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Cottage Grove parks, public safety departments seek minor budget increases

As the city of Cottage Grove continues to map out its budgets for 2014 and 2015, a plan that proposes raising general fund spending to $14.14 million next year, the City Council last week heard from the parks and recreation and public safety departments.

Both departments are proposing budget increases in general spending for the replacement and upgrade of equipment and addition of employees.

Parks and Recreation Director Zac Dockter detailed the proposed $1.82 million budget for fiscal year 2014, which includes minor increases in personal services for forestry, park maintenance and recreation programming.

"There aren't a lot of significant changes with our budget," Dockter said.

Now three years into the 12-year program to combat the Emerald Ash Borer tree infestation, which accounts for $162,000 of the department budget, Dockter told the council that while the invasive beetle has not been found in Washington County, the funds budgeted for the program are still necessary for future treatment regimens.

"Treating for (Emerald Ash Borer) is just like any road maintenance. You pay now or you pay later," he said. "But you run the risk of paying a whole lot later if you don't address it now."

To date, the department has treated nearly 2,000 of the city's boulevard ash trees with insecticide and Dockter reported an increase in residents interested in the voluntary removal program, which replaces boulevard ash trees with another tree species. As the program continues, Dockter said the plan is to remove roughly 100 trees this fall and upward of 400 next year.

"We don't have the money for the injection next year so it becomes our big removal year," he said. "But you won't see a bunch of trees just mowed down in neighborhoods. It will be spread out."

Council member Derrick Lehrke asked if the city should be in the tree business and only remove the trees when and if they become sick. However, a policy decision made by the city says the city is responsible for trees on the boulevard.

"The goal by 2019 is to have the only the treated ash trees standing," Dockter said.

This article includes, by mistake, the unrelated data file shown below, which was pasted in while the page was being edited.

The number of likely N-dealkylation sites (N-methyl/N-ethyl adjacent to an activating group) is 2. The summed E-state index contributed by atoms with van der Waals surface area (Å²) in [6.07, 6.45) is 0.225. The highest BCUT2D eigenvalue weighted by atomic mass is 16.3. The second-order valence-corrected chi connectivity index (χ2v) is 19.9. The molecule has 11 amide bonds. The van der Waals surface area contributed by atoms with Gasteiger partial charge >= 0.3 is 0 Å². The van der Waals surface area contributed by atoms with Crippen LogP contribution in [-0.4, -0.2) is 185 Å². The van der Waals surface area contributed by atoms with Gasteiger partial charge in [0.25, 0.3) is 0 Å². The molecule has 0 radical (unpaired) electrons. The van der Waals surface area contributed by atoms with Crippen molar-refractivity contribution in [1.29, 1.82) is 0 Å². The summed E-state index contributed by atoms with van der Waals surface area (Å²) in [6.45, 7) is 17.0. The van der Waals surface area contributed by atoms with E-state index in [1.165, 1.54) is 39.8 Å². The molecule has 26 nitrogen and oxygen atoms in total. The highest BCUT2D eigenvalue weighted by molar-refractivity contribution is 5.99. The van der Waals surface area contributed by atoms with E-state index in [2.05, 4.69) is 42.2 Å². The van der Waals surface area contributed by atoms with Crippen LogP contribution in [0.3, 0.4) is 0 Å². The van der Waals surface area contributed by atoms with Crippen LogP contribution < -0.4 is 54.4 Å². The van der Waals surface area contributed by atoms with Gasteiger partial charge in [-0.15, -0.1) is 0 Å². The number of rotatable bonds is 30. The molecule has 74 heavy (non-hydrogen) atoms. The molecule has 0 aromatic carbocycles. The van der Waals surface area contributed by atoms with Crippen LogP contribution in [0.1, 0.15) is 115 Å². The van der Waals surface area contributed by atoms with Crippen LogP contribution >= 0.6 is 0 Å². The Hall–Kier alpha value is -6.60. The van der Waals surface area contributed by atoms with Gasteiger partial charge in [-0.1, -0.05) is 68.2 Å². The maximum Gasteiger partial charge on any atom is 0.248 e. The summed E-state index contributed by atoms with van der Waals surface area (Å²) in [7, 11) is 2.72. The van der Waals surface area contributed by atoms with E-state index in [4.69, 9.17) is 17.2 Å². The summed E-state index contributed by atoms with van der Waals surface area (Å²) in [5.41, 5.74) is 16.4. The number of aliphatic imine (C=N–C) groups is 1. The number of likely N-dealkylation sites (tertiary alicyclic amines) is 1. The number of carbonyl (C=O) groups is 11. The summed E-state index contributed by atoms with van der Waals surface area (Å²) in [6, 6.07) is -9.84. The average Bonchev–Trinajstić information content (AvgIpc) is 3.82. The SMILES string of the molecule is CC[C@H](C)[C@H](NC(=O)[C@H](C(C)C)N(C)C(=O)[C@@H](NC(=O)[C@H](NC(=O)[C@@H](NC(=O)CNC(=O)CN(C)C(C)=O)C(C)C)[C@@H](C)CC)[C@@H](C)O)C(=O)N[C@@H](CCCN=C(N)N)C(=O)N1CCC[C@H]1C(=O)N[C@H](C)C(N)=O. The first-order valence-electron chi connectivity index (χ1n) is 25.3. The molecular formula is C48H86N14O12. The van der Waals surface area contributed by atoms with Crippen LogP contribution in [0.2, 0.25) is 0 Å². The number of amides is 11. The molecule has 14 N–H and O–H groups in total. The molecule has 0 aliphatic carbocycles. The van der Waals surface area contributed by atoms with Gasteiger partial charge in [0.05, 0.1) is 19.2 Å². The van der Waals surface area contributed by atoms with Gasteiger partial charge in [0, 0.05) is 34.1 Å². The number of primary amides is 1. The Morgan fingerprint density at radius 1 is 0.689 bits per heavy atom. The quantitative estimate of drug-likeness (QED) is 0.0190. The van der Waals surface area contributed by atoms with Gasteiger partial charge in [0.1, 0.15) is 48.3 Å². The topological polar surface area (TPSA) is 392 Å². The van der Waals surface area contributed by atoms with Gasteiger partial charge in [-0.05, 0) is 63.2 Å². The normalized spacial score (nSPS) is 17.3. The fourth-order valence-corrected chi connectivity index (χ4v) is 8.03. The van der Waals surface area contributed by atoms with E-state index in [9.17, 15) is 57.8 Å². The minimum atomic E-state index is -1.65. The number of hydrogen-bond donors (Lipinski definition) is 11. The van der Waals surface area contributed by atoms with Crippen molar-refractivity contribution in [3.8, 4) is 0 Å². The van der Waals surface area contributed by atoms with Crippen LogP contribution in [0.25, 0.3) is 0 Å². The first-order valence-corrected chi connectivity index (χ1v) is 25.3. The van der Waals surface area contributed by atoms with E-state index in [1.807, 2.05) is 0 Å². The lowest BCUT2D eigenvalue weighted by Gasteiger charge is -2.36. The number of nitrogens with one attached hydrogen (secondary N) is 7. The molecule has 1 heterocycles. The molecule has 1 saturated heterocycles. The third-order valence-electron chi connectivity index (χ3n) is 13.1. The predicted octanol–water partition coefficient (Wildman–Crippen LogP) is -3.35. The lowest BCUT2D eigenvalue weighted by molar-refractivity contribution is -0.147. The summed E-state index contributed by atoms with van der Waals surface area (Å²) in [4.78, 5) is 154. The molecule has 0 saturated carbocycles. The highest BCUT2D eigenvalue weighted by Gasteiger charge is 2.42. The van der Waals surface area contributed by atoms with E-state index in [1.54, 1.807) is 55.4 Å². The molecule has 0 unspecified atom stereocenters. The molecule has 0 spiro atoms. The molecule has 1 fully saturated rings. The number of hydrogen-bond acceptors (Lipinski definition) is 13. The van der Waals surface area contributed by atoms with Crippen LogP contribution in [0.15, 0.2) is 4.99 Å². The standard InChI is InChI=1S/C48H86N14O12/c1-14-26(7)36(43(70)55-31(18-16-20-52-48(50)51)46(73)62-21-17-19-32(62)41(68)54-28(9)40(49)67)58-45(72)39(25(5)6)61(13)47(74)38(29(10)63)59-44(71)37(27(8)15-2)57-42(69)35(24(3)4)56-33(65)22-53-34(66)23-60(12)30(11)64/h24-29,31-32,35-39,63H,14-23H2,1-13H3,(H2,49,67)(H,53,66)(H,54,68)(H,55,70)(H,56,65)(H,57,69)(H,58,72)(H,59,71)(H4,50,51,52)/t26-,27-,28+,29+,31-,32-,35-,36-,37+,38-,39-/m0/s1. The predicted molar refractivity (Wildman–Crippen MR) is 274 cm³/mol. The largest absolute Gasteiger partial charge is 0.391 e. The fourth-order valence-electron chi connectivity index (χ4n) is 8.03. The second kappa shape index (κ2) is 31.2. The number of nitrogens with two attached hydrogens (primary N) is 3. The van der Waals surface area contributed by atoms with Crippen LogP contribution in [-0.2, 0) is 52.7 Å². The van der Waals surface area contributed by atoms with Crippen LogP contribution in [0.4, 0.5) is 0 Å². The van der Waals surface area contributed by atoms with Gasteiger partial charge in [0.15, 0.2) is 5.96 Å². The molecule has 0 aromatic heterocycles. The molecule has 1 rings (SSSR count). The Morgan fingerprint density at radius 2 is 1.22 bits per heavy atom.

The bulk of the budget is $1.14 million for park maintenance, which includes capital outlay for a water filtration system at the Lamar Park building, mulch for several planter beds and replacement of three truck trailers that have surpassed their life expectancy.

"There is a lot of rusting and according to the mechanic they are beyond repair," Dockter said. "They are due for replacement in some shape or form."

Other Parks and Recreation Department expenses include $120,000 in capital outlay in 2014 for ice arena equipment replacement. Dockter is seeking $102,000 for future replacement of the chiller and $18,000 for replacements of a man lift, air conditioning unit and water softener.

Public safety and EMS expenses

The public safety department also presented its preliminary budget, which proposes a $6.85 million budget for 2014, a slight increase from previous years.

Attributing for nearly all of the expenses is a $5.57 million budget for police, which includes salary and an accelerated Taser replacement program. Projected for 2015 is the replacement of squad cars and the purchase of an additional police vehicle.

"The Tasers have paid for themselves more than once over," said police Capt. Greg Rinzel. "Like we did with the handguns, we want to put them on a replacement schedule. Instead of getting a large sum of money now we can get a small sum of money and constantly be buying new ones to stay updated."

Rinzel said the department has 22 Tasers, some of which are broken and sent for repairs often. With a life expectancy of four years, Rinzel said the department anticipates buying seven new Tasers a year.

The EMS department is proposing a $78,220 2014 budget, which includes a $32,600 upgrade for battery backup capability for five civil defense sirens within Cottage Grove. Fire Chief Rick Redenius said only six of the 11 sirens have backup batteries.

"If we were to lose power during a storm like we did recently, those sirens wouldn't activate," he said. "We're looking to upgrade the system so that if we did lose power, those backups would still activate the siren."

With new development proposed near Keats Avenue and 85th Street, the council did entertain the idea of installing a new siren to cover more ground. However, Redenius said while it would be prudent to install another one in the future, he said the city is well covered.

The city's fire department is proposing a $1.2 million budget for 2014, with the bulk of expenses allotted for replacing five sets of bunker gear and boots, contracted fire hose testing, the purchase of a hydraulic pump for a truck that was purchased in 2012 and the replacement of fire hose nozzles. Also budgeted is $138,000 for a new ambulance.

An increase in personal services from $470,000 to $535,000 includes the addition of two full-time firefighter/paramedics beginning in July 2014.

Under the current proposal, a boost in revenue will come from a 4 percent increase in ambulance rates in 2014 and a 5 percent increase in 2015.

Each Wednesday during August, council members and city staff will meet in open workshops to discuss various city department budget proposals.

The next budget meeting will be Aug. 14, immediately following the regular City Council meeting.

The council plans to approve the preliminary 2014-2015 budget and tax levy during its Sept. 4 meeting.